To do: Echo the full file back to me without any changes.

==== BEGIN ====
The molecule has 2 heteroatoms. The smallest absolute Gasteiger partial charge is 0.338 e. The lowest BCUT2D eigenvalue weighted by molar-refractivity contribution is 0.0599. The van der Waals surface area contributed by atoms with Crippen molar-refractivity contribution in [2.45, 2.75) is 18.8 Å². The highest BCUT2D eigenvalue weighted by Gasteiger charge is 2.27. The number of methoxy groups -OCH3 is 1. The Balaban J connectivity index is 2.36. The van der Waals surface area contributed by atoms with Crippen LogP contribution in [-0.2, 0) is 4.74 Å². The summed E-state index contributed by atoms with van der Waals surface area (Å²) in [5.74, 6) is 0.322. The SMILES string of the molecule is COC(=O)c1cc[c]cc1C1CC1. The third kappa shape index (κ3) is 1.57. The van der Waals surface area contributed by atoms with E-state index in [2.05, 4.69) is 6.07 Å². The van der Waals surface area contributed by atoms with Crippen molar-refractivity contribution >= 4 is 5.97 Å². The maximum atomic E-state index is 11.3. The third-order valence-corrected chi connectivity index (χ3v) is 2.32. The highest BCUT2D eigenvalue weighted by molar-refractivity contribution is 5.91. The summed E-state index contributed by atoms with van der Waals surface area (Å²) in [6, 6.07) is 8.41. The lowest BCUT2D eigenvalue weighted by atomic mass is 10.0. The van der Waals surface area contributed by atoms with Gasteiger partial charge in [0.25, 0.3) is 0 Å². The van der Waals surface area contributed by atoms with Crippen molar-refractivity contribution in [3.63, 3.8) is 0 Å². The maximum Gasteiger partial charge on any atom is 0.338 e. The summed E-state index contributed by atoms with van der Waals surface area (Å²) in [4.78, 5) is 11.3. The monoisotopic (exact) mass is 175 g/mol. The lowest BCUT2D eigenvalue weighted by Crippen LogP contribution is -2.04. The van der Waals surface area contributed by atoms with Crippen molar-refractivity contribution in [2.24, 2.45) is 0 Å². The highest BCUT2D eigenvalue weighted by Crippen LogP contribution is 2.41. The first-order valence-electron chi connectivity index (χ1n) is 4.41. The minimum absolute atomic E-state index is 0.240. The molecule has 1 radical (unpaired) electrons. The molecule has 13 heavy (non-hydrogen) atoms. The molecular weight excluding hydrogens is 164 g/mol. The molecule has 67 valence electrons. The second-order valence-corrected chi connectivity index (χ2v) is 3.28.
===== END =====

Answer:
The molecule has 2 heteroatoms. The smallest absolute Gasteiger partial charge is 0.338 e. The lowest BCUT2D eigenvalue weighted by molar-refractivity contribution is 0.0599. The van der Waals surface area contributed by atoms with Crippen molar-refractivity contribution in [2.45, 2.75) is 18.8 Å². The highest BCUT2D eigenvalue weighted by Gasteiger charge is 2.27. The number of methoxy groups -OCH3 is 1. The Balaban J connectivity index is 2.36. The van der Waals surface area contributed by atoms with Crippen LogP contribution in [-0.2, 0) is 4.74 Å². The summed E-state index contributed by atoms with van der Waals surface area (Å²) in [5.74, 6) is 0.322. The SMILES string of the molecule is COC(=O)c1cc[c]cc1C1CC1. The third kappa shape index (κ3) is 1.57. The van der Waals surface area contributed by atoms with E-state index in [2.05, 4.69) is 6.07 Å². The van der Waals surface area contributed by atoms with Crippen molar-refractivity contribution >= 4 is 5.97 Å². The maximum atomic E-state index is 11.3. The third-order valence-corrected chi connectivity index (χ3v) is 2.32. The highest BCUT2D eigenvalue weighted by molar-refractivity contribution is 5.91. The summed E-state index contributed by atoms with van der Waals surface area (Å²) in [6, 6.07) is 8.41. The lowest BCUT2D eigenvalue weighted by atomic mass is 10.0. The van der Waals surface area contributed by atoms with Gasteiger partial charge in [0.25, 0.3) is 0 Å². The van der Waals surface area contributed by atoms with Crippen molar-refractivity contribution in [3.63, 3.8) is 0 Å². The maximum Gasteiger partial charge on any atom is 0.338 e. The summed E-state index contributed by atoms with van der Waals surface area (Å²) in [4.78, 5) is 11.3. The monoisotopic (exact) mass is 175 g/mol. The lowest BCUT2D eigenvalue weighted by Crippen LogP contribution is -2.04. The van der Waals surface area contributed by atoms with Crippen molar-refractivity contribution in [2.24, 2.45) is 0 Å². The highest BCUT2D eigenvalue weighted by Crippen LogP contribution is 2.41. The first-order valence-electron chi connectivity index (χ1n) is 4.41. The minimum absolute atomic E-state index is 0.240. The molecule has 1 radical (unpaired) electrons. The molecule has 13 heavy (non-hydrogen) atoms. The molecular weight excluding hydrogens is 164 g/mol. The molecule has 67 valence electrons. The second-order valence-corrected chi connectivity index (χ2v) is 3.28.